Loading the Film
Before you take your very first shots with La Sardina, you'll need to load the camera with 35mm film. Don't worry, it's super-easy to do. 35mm (also sometimes called 135) film is the standard format of roll film and can be bought almost everywhere – supermarkets, drugstores – but best of all, at the Lomography.com Online Store!
Remember the Twist and Pull
Some La Sardina Editions arrive with the lens locked. To prepare the camera for shooting with these editions, you’ll need to pull out the lens and twist it until you see ‘Only Shoot If You Read Me’ text on the lens. And remember to twist the lens until you hear that magical ‘click’ sound – when you hear the click, you can be confident that your Fritz the Blitz flash will fire when you shoot!
With a roll of 35mm film at hand, follow these instructions to load your camera properly:
- Remove the camera's back door by pressing down the little tab on the left side of the camera (looking from the back of the camera) and carefully lift the back door off.
- Pull the rewinding knob (the left one) upwards; insert a fresh roll of film in this side of the chamber, then push the rewinding knob back down again. This should lock your film into place.
- You will see the take up spool on the right side of the chamber; turn the advance knob (the right one) to find the film slit. Guide your film into the slit whilst making sure that the sprockets (the holes on the film) are catching onto the perforation teeth you can see on the tiny wheel (this will make sure that your film is safely in place). Turn the advancing knob counter-clockwise to make sure your film is firmly wrapped around the spool. You should see the film spooling on the taking spool smoothly.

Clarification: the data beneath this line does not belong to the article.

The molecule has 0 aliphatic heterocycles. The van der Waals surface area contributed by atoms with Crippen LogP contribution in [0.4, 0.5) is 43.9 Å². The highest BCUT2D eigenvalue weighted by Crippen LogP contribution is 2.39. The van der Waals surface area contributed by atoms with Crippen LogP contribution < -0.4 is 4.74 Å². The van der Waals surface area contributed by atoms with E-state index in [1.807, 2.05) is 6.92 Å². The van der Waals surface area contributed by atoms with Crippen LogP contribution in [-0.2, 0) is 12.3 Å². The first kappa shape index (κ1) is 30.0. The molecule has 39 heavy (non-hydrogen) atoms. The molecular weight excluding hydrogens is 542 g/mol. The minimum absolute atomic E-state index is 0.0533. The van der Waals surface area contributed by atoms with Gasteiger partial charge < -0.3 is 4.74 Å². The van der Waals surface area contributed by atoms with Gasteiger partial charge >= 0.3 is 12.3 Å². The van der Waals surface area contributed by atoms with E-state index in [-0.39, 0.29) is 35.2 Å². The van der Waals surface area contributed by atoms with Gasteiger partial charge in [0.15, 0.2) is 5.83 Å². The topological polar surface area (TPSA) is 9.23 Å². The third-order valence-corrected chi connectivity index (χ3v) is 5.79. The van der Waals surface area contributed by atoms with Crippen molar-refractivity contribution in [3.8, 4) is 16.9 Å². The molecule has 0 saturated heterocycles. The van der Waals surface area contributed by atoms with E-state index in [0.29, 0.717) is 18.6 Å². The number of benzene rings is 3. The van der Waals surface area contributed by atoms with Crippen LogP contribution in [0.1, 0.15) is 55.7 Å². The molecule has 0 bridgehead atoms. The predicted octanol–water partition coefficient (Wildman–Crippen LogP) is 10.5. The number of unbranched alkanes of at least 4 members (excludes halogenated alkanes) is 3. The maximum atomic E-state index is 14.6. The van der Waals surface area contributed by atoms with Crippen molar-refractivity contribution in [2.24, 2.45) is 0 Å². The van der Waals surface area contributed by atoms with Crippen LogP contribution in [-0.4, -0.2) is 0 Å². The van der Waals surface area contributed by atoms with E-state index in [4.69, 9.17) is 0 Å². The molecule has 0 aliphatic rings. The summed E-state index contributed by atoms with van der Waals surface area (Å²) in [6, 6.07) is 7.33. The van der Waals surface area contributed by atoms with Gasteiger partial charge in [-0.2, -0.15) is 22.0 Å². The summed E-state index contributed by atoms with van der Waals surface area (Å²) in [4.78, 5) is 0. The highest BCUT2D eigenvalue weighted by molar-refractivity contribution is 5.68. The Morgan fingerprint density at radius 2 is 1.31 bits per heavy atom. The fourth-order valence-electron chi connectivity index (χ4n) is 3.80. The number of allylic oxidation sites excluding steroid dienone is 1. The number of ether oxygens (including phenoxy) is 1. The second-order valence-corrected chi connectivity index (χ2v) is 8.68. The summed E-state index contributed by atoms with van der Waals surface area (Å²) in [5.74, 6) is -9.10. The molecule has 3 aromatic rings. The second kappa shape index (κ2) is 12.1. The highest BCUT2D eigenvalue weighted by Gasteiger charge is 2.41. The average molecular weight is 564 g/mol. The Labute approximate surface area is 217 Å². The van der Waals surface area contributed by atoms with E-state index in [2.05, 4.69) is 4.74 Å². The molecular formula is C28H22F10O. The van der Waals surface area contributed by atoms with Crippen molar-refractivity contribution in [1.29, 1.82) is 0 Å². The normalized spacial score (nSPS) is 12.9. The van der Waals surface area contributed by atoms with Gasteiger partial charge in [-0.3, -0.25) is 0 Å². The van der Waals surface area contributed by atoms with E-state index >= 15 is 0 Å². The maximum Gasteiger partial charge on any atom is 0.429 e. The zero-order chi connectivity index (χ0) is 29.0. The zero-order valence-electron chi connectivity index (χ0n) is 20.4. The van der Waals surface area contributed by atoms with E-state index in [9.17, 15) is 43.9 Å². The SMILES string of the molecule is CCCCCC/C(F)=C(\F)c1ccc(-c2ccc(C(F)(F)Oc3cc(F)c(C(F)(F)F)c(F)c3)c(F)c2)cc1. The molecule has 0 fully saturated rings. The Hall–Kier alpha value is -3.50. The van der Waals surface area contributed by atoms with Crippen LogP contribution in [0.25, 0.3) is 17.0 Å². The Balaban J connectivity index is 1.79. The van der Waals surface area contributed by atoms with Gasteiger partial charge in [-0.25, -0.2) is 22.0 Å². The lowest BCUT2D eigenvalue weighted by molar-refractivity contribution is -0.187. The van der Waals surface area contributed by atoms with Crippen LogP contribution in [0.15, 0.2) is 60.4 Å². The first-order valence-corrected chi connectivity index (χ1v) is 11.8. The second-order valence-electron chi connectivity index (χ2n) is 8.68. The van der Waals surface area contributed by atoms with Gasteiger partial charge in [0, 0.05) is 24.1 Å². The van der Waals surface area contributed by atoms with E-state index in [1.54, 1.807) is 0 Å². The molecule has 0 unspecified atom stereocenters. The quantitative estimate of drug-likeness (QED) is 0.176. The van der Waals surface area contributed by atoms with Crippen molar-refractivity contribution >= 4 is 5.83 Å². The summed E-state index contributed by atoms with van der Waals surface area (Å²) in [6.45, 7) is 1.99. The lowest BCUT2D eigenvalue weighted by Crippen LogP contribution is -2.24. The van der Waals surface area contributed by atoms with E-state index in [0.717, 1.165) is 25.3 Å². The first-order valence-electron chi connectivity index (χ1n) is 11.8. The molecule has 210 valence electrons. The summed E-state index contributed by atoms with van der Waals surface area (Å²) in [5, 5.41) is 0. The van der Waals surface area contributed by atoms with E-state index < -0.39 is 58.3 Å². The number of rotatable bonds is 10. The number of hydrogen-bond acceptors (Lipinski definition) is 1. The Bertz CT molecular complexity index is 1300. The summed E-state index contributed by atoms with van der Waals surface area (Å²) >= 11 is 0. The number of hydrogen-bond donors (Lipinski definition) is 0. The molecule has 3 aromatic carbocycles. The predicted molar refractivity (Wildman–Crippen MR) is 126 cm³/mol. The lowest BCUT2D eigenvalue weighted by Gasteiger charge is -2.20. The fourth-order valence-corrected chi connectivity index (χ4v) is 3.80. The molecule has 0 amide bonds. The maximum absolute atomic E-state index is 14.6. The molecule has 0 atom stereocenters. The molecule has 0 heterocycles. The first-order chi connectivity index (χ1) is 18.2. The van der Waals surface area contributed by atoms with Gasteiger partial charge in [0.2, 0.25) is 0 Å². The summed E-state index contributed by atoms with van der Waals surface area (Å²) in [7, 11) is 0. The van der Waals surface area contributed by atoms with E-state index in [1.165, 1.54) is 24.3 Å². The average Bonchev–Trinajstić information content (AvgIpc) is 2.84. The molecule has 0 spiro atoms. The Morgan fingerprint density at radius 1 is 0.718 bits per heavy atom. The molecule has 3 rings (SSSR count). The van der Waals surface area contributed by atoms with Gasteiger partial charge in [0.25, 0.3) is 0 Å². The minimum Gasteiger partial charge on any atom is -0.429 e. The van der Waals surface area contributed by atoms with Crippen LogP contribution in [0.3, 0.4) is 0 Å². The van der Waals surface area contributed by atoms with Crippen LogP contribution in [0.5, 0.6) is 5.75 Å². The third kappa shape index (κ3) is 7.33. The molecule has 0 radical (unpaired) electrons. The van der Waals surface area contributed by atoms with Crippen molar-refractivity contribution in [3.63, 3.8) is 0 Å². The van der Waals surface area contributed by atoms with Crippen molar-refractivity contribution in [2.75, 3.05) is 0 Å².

- Reattach the backdoor of the camera and make sure it is securely closed.
- Press the shutter once and then turn the advancing wheel counter-clockwise to advance the film until it stops. Repeat this twice to advance the exposed film while loading.
- Try to contain your excitement. Take a deep breath. In. Out. Right, you're just about ready to start shooting incredible Lomographic adventures with your La Sardina!
Achieving the Perfect Settings
Remember that your La Sardina is locked and loaded with a truly mind-blowing wide-angle lens! That means it embraces the “5th Golden Rule of Lomography” to the max – “Approach the objects of your Lomographic desire as close as possible!”
Forget about the viewfinder and get as close as possible. And then get even closer! Are you doing it? Okay. We’ll be watching to make sure.
Getting Ready to Shoot
So you’ve loaded the film and you’re ready to start shooting? Well the first thing to do is make sure your camera is ready to snap up your shots. If the lens barrel is pressed against the camera’s body, hold it and pull it away from the camera. Now twist it to the left (if you are looking at the front of the camera) until you feel it lock. Your La Sardina is now locked, loaded and ready for action!
Your La Sardina camera is super-easy to use and that’s why it comes with fitted with just two simple focusing settings. These are located on the lens ring and you should remember to alter this depending on how close or far away your subject is.
0.6-1m – If whatever you’re taking a picture of is between 0.6m and 1m (i.e. close-up) then just be sure that the camera is set to this setting. Just make sure the lens ring is turned to the right position (from the front of the camera.)
1m-Infinity – If your Lomographic subject is at least 1m or further away, then turn the lens ring to the left to make use of this focusing setting.
The La Sardina comes complete with a B or ‘Bulb’ setting which lets you decide how long you want to keep the shutter open and how much light gets in to the camera. To change the shutter settings, you just need to move the small switch that’s located on the top of the camera, in front of the viewfinder.
If you take a quick look just in front of the viewfinder, you will see a small switch marked B/N/MX. You can choose between N (Normal) and B (Bulb) mode by simply flicking the switch left or right.
You should use the N mode when you are shooting in sunny conditions. N stands for "Normal, 1/100 second".
You should use the B mode when you are shooting indoors or in situations where the light is not so great. B stands for "Bulb Shutter", and in this mode the shutter will stay open as long as you hold down the shutter release button.